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Opponents of Bay Area Police Training Center Mobilize for Palestine

Stop Cop City Bay Area organizers say their fight for abolition is intertwined with Palestinian liberation.

Police make arrests during a pro-Palestine rally at Union Square in San Francisco, California, on December 23, 2023.

As momentum to stop the construction of the $43.6 million police training facility in San Pablo, California, grows among local organizers, so has the urgency to mobilize in support of Palestine. In January, the Stop Cop City Bay Area coalition organized a march and rally in the city’s plaza to unite the movement for a free Palestine with the need to divest from policing and surveillance both locally and abroad. The rally ended at the proposed construction site with a banner and mural that read, “From the Bay to Palestine: Stop Cop City.”

Local activists argue that in advocating for greater accountability and transparency in law enforcement, it is imperative to stand against the ongoing human rights violations that Palestinians face under Israeli occupation.

After 149 days of continuous bombardment, the Israeli military has unleashed more than 29,000 bombs, killing more than 30,000 Palestinians in Gaza. A report by the London School of Hygiene & Tropical Medicine and the Johns Hopkins Center for Humanitarian Health projected that Palestinians could suffer 58,000 excess deaths over the next six months if Israel maintains its bombing and siege and 74,000 if it escalates it.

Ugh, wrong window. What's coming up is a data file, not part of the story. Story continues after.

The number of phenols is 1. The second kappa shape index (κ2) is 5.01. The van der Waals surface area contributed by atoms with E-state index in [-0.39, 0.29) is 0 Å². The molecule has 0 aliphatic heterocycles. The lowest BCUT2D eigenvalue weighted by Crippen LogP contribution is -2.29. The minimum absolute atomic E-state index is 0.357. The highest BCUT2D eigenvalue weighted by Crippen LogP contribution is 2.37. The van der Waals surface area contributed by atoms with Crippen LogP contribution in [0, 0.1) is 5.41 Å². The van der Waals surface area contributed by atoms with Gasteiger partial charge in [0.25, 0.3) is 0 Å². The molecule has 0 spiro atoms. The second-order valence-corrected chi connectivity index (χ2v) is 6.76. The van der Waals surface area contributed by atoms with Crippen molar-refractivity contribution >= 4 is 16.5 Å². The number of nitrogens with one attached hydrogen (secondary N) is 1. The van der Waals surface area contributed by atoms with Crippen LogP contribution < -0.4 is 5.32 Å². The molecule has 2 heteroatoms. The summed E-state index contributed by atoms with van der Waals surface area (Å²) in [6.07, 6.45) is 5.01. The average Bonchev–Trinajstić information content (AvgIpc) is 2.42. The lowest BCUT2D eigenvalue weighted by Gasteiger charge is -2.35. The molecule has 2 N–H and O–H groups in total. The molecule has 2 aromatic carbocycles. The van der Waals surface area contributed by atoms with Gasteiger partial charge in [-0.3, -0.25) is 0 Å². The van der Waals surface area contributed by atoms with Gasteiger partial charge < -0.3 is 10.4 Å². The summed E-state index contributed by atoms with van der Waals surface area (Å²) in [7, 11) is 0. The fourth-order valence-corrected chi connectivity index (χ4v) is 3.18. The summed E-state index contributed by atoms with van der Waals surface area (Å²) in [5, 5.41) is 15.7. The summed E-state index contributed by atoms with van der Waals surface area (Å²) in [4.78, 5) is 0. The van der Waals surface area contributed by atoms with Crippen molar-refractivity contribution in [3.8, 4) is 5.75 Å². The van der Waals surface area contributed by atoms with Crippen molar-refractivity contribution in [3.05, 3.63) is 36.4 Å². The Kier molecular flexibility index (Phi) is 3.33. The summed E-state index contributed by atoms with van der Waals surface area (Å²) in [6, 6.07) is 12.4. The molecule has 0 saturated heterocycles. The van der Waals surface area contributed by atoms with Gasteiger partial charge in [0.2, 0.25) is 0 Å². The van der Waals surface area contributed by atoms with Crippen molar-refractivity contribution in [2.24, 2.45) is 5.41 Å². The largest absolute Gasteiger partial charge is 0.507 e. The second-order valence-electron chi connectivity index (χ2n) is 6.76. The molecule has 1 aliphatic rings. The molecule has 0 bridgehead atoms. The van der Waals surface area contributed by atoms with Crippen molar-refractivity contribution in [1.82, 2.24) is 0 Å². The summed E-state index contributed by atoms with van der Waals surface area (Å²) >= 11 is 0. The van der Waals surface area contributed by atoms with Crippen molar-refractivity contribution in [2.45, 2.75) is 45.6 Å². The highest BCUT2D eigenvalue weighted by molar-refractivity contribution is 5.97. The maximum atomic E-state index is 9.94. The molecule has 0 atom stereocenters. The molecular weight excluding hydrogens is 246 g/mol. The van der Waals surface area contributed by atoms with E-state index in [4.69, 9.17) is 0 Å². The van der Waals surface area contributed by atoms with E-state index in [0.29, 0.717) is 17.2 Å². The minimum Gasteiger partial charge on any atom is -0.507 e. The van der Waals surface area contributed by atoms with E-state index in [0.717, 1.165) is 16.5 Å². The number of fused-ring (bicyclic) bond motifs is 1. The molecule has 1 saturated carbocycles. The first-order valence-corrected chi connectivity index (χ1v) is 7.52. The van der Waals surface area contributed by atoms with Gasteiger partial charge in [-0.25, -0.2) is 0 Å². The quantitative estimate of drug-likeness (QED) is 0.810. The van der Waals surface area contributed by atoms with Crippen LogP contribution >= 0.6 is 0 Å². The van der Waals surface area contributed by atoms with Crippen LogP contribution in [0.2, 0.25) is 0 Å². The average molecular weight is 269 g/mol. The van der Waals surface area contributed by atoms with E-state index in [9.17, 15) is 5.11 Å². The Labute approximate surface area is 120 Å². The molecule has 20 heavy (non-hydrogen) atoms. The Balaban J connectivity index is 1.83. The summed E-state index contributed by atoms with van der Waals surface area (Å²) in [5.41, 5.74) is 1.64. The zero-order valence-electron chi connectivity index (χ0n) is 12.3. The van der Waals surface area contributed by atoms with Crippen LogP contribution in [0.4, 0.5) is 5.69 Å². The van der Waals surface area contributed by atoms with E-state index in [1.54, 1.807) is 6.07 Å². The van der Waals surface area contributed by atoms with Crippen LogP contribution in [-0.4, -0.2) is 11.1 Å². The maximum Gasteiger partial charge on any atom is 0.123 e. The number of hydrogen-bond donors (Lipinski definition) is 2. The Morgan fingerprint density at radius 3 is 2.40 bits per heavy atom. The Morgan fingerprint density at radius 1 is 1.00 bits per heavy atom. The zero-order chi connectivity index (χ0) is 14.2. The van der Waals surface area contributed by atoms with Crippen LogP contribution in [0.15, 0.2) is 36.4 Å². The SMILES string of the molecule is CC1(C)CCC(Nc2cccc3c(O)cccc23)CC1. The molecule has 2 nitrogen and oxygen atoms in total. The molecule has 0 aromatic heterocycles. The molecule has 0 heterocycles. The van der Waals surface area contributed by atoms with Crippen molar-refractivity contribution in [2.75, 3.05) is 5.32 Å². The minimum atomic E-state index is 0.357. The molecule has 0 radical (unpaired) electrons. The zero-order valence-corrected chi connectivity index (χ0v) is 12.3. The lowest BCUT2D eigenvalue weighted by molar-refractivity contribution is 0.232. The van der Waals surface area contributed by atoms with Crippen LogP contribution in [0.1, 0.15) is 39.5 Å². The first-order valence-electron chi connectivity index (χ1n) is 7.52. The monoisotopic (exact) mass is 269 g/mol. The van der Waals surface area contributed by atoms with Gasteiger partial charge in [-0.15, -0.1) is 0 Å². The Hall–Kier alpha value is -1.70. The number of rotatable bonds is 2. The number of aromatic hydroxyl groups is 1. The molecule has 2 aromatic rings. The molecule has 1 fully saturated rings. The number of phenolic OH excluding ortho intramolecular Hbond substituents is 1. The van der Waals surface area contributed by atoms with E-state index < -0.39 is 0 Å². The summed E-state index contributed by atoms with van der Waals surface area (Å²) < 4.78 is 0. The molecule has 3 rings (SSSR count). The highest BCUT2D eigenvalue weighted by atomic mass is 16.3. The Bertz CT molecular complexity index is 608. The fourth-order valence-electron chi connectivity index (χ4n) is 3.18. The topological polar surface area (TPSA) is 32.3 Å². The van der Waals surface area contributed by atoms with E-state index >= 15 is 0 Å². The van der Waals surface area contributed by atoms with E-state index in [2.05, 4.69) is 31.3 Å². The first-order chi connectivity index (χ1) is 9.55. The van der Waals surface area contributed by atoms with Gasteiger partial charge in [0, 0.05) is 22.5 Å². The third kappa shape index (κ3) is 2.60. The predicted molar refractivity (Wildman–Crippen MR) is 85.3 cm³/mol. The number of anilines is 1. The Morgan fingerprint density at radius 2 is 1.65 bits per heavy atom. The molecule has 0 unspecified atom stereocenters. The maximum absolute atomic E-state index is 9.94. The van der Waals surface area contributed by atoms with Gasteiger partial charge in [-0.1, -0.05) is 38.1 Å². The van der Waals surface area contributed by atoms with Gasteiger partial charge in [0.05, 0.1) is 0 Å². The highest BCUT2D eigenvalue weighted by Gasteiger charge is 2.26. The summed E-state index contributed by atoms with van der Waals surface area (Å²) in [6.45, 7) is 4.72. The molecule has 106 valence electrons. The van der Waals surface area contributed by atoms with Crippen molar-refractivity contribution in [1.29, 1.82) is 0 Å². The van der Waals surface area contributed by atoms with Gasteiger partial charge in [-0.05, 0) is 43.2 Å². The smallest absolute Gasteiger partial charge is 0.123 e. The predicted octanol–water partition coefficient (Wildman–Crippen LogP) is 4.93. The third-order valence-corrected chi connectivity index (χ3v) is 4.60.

In early February, the Senate approved a $95 billion foreign aid spending package for Ukraine and Israel, which is still awaiting a House vote. Activists say that along with the U.S.’ unrelenting support for Israel, the U.S. has seen a rise in militarized police training facilities all across the country and that the fight for abolition here is intertwined with Palestinian liberation.

In a workshop hosted by the National Lawyers Guild, researcher Renee Johnston released national data outlining that, as of Feb. 17, at least 69 police training facilities have either been planned or built across the U.S. San Pablo’s “Cop City” has already been approved for construction; however, activists say that the goal now is to educate and mobilize community opposition.

Dayton Andrews, an educator from San Francisco and member of the Stop Cop City coalition, argues that it’s not possible to stop construction with direct action alone. Instead, it requires consistent community engagement and mobilization.

“If we don’t mobilize the people, if we don’t educate them, if we don’t get them out on the streets, there’s no way we can stop Cop City,” Andrews said.

San Pablo, located about 30 minutes northeast of San Francisco, is a working-class and immigrant community. Activists worry that Cop City will come with increased criminalization.

Camila, a San Pablo educator born and raised in the city who asked to withhold her last name, emphasized these risks.

“I think that all of us in San Pablo are either Black, brown, or undocumented, and so everyone has an understanding that police presence is an unsafe risk for the community,” she said.

Alex Hanna is part of No Tech for Apartheid, a coalition of activists and workers demanding Google and Amazon end their contracts with the Israeli government. She argues that the technologies police departments use to target communities in San Pablo and across the country impact Palestinians in similar ways. Technologies such as Shotspotter, a gunshot detector, have documented cases of over-policing.